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In today’s individualistic U.S., we mostly expect our kids to hit the road by age 18 or 19 so they can learn lớn be independent & self-sufficient. If they don’t, we may worry that there is something wrong with them.

You’ll miss them when they’re gone

Because I’ve been researching emerging adults for a long time, I’ve been doing a lot of television, radio and print interviews since the Pew report was released.

Always, the premise seems to lớn be the same: Isn’t this awful?

I would readily agree that it’s awful khổng lồ have your education derailed or to thua kém your job because of the pandemic. But it’s not awful to live with your parents during emerging adulthood. Lượt thích most of the rest of family life, it’s a mixed bag: It’s a pain in some ways, & rewarding in others.

In a national survey of 18-to-29-year-olds I directed before the pandemic, 76% of them agreed that they get along better with their parents now than they did in adolescence, but almost the same majority – 74% – agreed, “I would prefer to live independently of my parents, even if it means living on a tight budget.”

Parents express similar ambivalence. In a separate national survey I directed, 61% of parents who had an 18-to-29-year-old living at home were “mostly positive” about that living arrangement, và about the same percentage agreed that living together resulted in greater emotional closeness and companionship with their emerging adults. On the other hand, 40% of the parents agreed that having their emerging adults at home meant worrying about them more, & about 25% said it resulted in more conflict & more disruption to lớn their daily lives.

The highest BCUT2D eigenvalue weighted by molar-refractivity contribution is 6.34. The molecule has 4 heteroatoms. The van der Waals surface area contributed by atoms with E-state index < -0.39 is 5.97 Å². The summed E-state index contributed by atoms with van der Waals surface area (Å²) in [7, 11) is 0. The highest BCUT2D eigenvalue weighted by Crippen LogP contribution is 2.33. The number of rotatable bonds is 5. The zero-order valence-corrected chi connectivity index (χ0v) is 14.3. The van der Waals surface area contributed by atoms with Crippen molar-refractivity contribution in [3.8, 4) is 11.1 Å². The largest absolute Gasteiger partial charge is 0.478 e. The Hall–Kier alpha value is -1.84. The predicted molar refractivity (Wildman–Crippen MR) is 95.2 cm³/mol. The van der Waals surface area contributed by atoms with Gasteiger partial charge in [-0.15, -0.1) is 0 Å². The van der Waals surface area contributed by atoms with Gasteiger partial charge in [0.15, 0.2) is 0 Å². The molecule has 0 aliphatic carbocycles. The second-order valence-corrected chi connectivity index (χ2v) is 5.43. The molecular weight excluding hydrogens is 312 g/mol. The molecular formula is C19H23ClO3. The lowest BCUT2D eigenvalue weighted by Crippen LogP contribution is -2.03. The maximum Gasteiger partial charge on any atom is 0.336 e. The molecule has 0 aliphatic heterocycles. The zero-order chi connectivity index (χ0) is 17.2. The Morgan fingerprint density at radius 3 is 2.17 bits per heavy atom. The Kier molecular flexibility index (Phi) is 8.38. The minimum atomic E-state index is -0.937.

As much as most parents enjoy having their emerging adults around, they tend to be ready khổng lồ move on khổng lồ the next stage of their lives when their youngest kid reaches their 20s. They have plans they’ve been delaying for a long time – to lớn travel, lớn take up new forms of recreation và perhaps lớn retire or change jobs.

Those who are married often view this new phase as a time to lớn get to lớn know their spouse again – or as a time to admit their marriage has run its course. Those who are divorced or widowed can now have an overnight guest without worrying about scrutiny from their adult child at the breakfast table the next morning.

My wife, Lene, và I have direct experience lớn draw on with our 20-year-old twins, who came trang chủ in March after their colleges closed, an experience shared with millions of students nationwide. I’ll admit we were enjoying our time as a couple before they moved back in, but nevertheless it was a delight having them unexpectedly return, as they are full of love and địa chỉ cửa hàng so much liveliness to lớn the dinner table.

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Now the fall semester has started và our daughter, Paris, is still home taking her courses via Zoom, whereas our son, Miles, has returned lớn college. We’re savoring these months with Paris. She has a great sense of humor & makes an excellent Korean tofu rice bowl. & we all know it won’t last.

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That’s something worth remembering for all of us during these strange times, especially for parents & emerging adults who find themselves sharing living quarters again. It won’t last.

You could see this unexpected change as awful, as a royal pain and daily stress. Or you could see it as one more chance to get lớn know each other as adults, before the emerging adult sails once again over the horizon, this time never lớn return.